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Stay At Home Opponents Rally At Statehouse, DeWine Asking Ohioans To 'Hang In There'

Office of Gov. Mike DeWine
Gov. Mike DeWine

A few dozen protesters marched around the Ohio Statehouse calling on Gov. Mike DeWine to reopen businesses in the state while DeWine counters that the latest studies show social distancing is working and "saving lives."

Opponents of the Stay At Home Order are calling on state officials to allow businesses to open, to let kids go back to school, and to allow people to start congregating in groups again.

Ohio's coronavirus peak is now projected to be around 1,600 cases a day which is far lower than an earlier projection of 10,000 cases a few weeks ago. Critics say this data shows Ohio can lift its Stay At Home order.

But DeWine and medical experts around the state and country say the peak of the virus is lowering because of the state's Stay At Home order and shows that the state must continue its mitigation efforts.

"All the evidence that we have indicates that if we don't hang in there, if we don't continue to do what we're doing it's going to cost a lot of lives and it's going to delay our ability to economically recover," says DeWine.

He says he understands people's frustrations and that he wants to reopen businesses as soon as possible.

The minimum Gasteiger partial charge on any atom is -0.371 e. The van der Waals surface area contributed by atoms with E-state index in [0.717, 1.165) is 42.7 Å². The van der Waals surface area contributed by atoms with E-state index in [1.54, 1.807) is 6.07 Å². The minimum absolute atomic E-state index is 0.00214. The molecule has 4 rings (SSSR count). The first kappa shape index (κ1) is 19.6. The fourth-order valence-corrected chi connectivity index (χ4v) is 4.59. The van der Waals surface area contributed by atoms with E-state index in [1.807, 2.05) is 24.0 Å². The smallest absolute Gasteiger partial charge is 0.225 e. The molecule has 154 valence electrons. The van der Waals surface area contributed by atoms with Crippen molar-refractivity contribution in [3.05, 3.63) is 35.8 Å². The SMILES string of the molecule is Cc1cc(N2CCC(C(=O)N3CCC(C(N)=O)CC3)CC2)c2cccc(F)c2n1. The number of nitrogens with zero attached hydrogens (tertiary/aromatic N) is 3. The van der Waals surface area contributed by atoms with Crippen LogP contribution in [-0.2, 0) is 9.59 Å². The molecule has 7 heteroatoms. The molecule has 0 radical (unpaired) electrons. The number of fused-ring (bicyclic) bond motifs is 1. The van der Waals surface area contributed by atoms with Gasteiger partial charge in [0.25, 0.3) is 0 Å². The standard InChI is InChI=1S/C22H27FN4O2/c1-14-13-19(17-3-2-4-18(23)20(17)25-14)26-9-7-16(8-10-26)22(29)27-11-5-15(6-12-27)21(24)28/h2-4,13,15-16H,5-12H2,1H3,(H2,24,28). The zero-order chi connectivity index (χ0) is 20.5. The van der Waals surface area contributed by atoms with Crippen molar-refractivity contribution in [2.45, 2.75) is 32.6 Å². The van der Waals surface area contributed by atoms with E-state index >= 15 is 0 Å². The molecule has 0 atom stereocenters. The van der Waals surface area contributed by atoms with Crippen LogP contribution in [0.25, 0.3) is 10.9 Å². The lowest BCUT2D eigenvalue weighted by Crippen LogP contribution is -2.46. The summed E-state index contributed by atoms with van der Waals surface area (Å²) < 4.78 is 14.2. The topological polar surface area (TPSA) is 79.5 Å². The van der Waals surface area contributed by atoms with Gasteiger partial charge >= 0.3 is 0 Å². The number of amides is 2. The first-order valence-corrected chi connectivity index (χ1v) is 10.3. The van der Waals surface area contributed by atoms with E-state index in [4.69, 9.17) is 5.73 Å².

"My assurance to them today is that we're not going to keep this on one day longer than we have to. Once we can start moving this out we're going to do that. We're going to do it in an intelligent way that will enable us to get out of it. But also we're going to do everything we can so that we don't have a re-spike. So we don't have it coming back," DeWine says.

Dr. Amy Acton, Ohio Department of Health director, says going through a pandemic is like climbing a mountain. She says it's a difficult journey and something that must be done with the help of a guide.

"We will escort you equally as carefully and we hope to be one of the most aggressive and assertive states on that recovery, getting down that mountain and getting back to our lives but we must do it responsibly," says Acton. "I want you to know that every move we're making is based in the best science and we will not leave your side as we get you carefully through this arduous journey ahead."

DeWine and Acton say social distancing and the closure of non-essential businesses is saving lives and bringing the peak of the virus substantially lower than earlier projections.

They point out Ohio is projected to have a much lower coronavirus peak compared to hot spots like Louisiana, Georgia, and Florida which took longer to enforce stay at home measures.

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